A Serbian website, Juzne vesti, has acused the country's tax authority of deliberately subjecting it to prolonged and undue financial inspections because of its critical reporting.
Juzne vesti editor Predrag Blagojevic has accused Serbia's taxation office of putting undue pressure on the media outlet because of its critial stance towards the government.
He said months of financial inspections had continued this week, and that journalists had counted 14 different tax inspectors inspecting the media outlet and the companies it cooperated with, calling it “pressure on independent journalism”.
“We don’t complain about the tax inspection, because this is their job, and we don’t ask for favours or to be excepted from controls, but for it to take so long goes beyond the legal framework,” Blagojevic told BIRN.
He explained that tax inspectors had been checking the finances of the website, based in the southern city of Nis, for six months already, all based on an anonymous complaint.
Blagojevic added that this was inevitably interfering with their work.
“Inspectors are also checking work of companies cooperating with us, and asking them to show their contracts with Juzne vesti,” Blagojevic said, calling it “pressure on companies not to cooperate with our website any more”.
Juzne vesti is one of only a few media outlets reporting from southern Serbia and is well known for its critical reports about the authorities.
Its journalists have won numerous media prizes, and Blagojevic received the prestigious “Dusan Bogavac” award for ethics and courage.
On April 10, Blagojevic published a comment on the website Pescanik, saying that when tax inspectors checked the work of a media outlet for five years in a row, where each check lasted for several months, and when they spend, as he explained, nearly two years in the editorial office and “do not find the slightest irregularity, it is clear that this is not an inspection representing the public interest and checking possible taxation evasion, but an administrative weapon”.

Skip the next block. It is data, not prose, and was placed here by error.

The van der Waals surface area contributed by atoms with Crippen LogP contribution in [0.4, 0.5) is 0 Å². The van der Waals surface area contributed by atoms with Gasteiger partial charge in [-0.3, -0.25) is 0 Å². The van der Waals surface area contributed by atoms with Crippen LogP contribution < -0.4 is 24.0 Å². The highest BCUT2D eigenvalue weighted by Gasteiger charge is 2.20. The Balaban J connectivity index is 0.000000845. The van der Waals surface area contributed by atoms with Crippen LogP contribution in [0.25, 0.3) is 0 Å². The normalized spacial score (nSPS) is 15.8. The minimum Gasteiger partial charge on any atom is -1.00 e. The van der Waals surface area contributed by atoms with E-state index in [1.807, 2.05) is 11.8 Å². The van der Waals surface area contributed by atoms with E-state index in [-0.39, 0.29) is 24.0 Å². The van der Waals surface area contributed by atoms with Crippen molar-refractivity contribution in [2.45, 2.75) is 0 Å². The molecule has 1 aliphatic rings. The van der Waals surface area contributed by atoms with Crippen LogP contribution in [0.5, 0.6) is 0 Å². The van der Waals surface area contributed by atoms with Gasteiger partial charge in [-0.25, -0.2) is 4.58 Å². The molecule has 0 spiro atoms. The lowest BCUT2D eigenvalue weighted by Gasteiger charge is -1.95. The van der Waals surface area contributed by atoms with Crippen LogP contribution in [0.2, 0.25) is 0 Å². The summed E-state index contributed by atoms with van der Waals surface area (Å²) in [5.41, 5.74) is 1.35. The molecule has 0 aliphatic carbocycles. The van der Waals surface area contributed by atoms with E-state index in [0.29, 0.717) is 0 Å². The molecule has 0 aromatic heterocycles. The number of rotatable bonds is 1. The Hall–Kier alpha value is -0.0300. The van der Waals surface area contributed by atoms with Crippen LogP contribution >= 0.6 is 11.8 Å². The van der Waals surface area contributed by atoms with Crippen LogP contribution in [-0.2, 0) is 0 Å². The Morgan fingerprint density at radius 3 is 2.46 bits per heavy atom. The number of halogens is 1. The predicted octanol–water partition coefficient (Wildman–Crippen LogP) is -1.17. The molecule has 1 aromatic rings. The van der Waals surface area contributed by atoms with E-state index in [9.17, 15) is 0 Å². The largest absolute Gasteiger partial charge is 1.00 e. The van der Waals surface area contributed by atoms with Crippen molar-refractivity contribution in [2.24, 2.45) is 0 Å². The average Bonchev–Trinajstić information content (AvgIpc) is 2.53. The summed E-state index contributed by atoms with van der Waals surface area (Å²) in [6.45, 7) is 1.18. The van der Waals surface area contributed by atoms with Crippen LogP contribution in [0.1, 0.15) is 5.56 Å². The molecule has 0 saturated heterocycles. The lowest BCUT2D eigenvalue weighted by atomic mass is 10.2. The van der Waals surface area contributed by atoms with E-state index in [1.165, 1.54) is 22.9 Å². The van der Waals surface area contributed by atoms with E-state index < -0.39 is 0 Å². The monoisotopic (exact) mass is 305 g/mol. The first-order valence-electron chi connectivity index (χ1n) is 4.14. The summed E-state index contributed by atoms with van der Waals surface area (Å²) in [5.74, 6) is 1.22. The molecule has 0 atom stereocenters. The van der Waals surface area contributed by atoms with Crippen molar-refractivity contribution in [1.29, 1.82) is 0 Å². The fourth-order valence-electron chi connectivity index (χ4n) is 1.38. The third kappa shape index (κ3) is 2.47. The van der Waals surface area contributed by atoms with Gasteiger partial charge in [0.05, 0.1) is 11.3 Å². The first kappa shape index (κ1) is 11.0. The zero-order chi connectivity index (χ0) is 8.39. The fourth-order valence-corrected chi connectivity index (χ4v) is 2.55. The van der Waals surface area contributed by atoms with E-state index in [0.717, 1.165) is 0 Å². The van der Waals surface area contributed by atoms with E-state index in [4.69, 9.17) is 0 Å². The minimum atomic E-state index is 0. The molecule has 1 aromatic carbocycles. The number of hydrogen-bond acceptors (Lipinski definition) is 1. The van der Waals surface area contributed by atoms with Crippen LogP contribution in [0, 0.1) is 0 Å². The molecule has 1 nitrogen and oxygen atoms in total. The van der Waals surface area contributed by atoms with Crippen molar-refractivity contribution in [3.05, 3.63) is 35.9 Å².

Pescanik, saying that when tax inspectors checked the work of a media outlet for five years in a row, where each check lasted for several months, and when they spend, as he explained, nearly two years in the editorial office and “do not find the slightest irregularity, it is clear that this is not an inspection representing the public interest and checking possible taxation evasion, but an administrative weapon”.
|Office of the Serbian Tax Administration told BIRN that, according to the The Law on Tax Procedure and Tax Administration “any document, information, data or other fact about a taxpayer that has occurred in tax [proceedings], misdemeanor, pre-trial or judicial proceedings is considered and kept as a secret information”.|
The Serbian Journalists’ Association, NUNS, recently called on the Serbian Prime Minister to stop the pressures on Juzne vesti.
Soon after, Prime Minister Ana Brnabic, told FoNet news agency that if there was no real need to extend the tax inspection of Juzne vesti, then "in the shortest time it should be completed in order not to interfere with the work of this media”.
Despite that, Blagojevic told BIRN that tax inspectors had decided even to work during non working days, on Saturdays and Sundays, and continue their work.
“This is abuse of the tax administration, so that instead of it being a tool in the fight against tax evasion, it becomes a weapon against the free media,” he said.
According to Juzne vesti, tax inspectors asked the media outlet to show them its business contracts, but also any other contracts with embassies, the EU, OSCE and other international institutions.
During his visit to Serbia, when he met top Serbian officials, the OSCE Representative on Freedom of the Media, Harlem Desir, told N1 television on April 12 that the OSCE was worried about the state of journalism in Serbia.
He also added that the country's new Media Strategy, which is being prepared, needs to “more clearly define the rules regarding transparency, ownership and financing of the media”.
The head of NUNS, Slavisa Lekic, told BIRN that prolonged and intrusive tax inspections of media outlets that are seen as "unsuitable" are “not new to us”.
“But to send inspectors to clients who cooperate with that media is an unscrupulous novelty,” Lekic concluded, calling Juzne vesti “one of the most important media in Serbia”.